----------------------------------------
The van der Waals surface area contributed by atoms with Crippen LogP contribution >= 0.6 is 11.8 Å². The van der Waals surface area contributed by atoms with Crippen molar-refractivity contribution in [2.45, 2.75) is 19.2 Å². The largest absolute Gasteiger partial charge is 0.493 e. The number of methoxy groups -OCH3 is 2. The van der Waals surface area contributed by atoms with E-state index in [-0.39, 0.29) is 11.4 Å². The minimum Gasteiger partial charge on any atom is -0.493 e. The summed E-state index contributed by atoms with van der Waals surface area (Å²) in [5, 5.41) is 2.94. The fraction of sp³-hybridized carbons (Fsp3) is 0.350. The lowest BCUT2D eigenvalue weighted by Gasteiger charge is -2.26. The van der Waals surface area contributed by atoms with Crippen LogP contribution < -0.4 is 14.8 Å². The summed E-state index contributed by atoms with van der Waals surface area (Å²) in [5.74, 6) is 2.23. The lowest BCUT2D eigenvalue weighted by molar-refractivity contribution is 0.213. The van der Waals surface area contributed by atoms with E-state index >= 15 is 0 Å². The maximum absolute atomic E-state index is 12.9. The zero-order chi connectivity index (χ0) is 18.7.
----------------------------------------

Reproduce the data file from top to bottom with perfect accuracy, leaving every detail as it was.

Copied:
The van der Waals surface area contributed by atoms with Crippen LogP contribution >= 0.6 is 11.8 Å². The van der Waals surface area contributed by atoms with Crippen molar-refractivity contribution in [2.45, 2.75) is 19.2 Å². The largest absolute Gasteiger partial charge is 0.493 e. The number of methoxy groups -OCH3 is 2. The van der Waals surface area contributed by atoms with E-state index in [-0.39, 0.29) is 11.4 Å². The minimum Gasteiger partial charge on any atom is -0.493 e. The summed E-state index contributed by atoms with van der Waals surface area (Å²) in [5, 5.41) is 2.94. The fraction of sp³-hybridized carbons (Fsp3) is 0.350. The lowest BCUT2D eigenvalue weighted by Gasteiger charge is -2.26. The van der Waals surface area contributed by atoms with Crippen LogP contribution < -0.4 is 14.8 Å². The summed E-state index contributed by atoms with van der Waals surface area (Å²) in [5.74, 6) is 2.23. The lowest BCUT2D eigenvalue weighted by molar-refractivity contribution is 0.213. The van der Waals surface area contributed by atoms with E-state index >= 15 is 0 Å². The maximum absolute atomic E-state index is 12.9. The zero-order chi connectivity index (χ0) is 18.7.